One of the various complaints about JSF is that it's tool centric. Many would prefer a framework that didn't "need" tools to work with. Regardless of the merits of that particular complaint, I've been thinking about the larger question of "is using tools a bad thing?" Many people prefer to work with systems that are simple enough to work with without needing to rely on tools. Others praise the "productivity" gains garnered by the use of tools. Certainly the complexity complaint is valid one but, on the flip side, "so what?"
Perhaps it's possible that the industry is beyond the days of simple applications that developers can contain entirely inside their heads. The demands on software are increasingly complex and the problems we're solving are also fairly complex. So perhaps relying on tools is a way to better manage that complexity, drive down development time/costs, and reduce defects along the way. Case in point, work with any EJB application and you have tons of XML documents to keep in sync. The same is true of a "simpler" struts/tiles apps. And it's not just configuration files. There are supporting classes to keep in sync as well. Sometimes a tool is the better choice for managing these dependencies.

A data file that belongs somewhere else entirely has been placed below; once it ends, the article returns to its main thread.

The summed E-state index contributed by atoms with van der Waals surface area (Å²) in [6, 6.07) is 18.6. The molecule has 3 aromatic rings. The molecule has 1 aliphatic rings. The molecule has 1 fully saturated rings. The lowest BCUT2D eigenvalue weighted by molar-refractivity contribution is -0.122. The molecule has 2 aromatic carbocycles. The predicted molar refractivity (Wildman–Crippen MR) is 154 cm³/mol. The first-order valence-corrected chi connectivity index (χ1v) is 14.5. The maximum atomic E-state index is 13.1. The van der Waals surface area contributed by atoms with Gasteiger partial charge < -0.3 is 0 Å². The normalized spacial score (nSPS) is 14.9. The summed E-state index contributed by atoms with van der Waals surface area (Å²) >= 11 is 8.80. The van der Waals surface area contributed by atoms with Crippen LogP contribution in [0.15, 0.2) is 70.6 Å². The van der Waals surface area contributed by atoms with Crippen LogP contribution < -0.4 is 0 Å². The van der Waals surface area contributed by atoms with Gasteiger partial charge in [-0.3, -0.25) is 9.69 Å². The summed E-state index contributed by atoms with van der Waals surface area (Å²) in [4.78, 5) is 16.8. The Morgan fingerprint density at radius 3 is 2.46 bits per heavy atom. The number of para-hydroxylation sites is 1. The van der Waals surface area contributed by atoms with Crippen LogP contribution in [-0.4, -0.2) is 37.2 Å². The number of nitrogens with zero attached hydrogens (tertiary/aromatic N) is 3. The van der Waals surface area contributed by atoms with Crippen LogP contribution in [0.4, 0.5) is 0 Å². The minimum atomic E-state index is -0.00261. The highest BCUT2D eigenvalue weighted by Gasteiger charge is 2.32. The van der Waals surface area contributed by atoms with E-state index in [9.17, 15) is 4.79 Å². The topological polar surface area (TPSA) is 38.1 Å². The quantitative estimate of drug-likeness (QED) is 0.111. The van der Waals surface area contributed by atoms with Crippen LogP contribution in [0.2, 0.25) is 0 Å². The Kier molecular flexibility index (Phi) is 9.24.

On the other hand, perhaps we've painted ourselves into a corner here. Most webapps are not complex applications, per se. A lot of configuration files and the like are there because the frameworks are not smart/sophisticated enough to figure some of this stuff out. Some of it's there because someone thought it'd be a great idea to specify page flow via XML. (Honestly, I've never had someone ask me to change the flow of pages once an app was built that didn't need some code rework. YMMV.) With frameworks like ruby on rails, we can see that is possible to build frameworks and applications that don't need 4 XML files for every Java and HTML file in the system.
To be honest, I'm no sure how I feel just yet. I enjoy using IDEA. It's helped me out quite a bit. But I could go back to gvim if I had to. Are we just making things harder than they have to be? Or is all this complexity really required?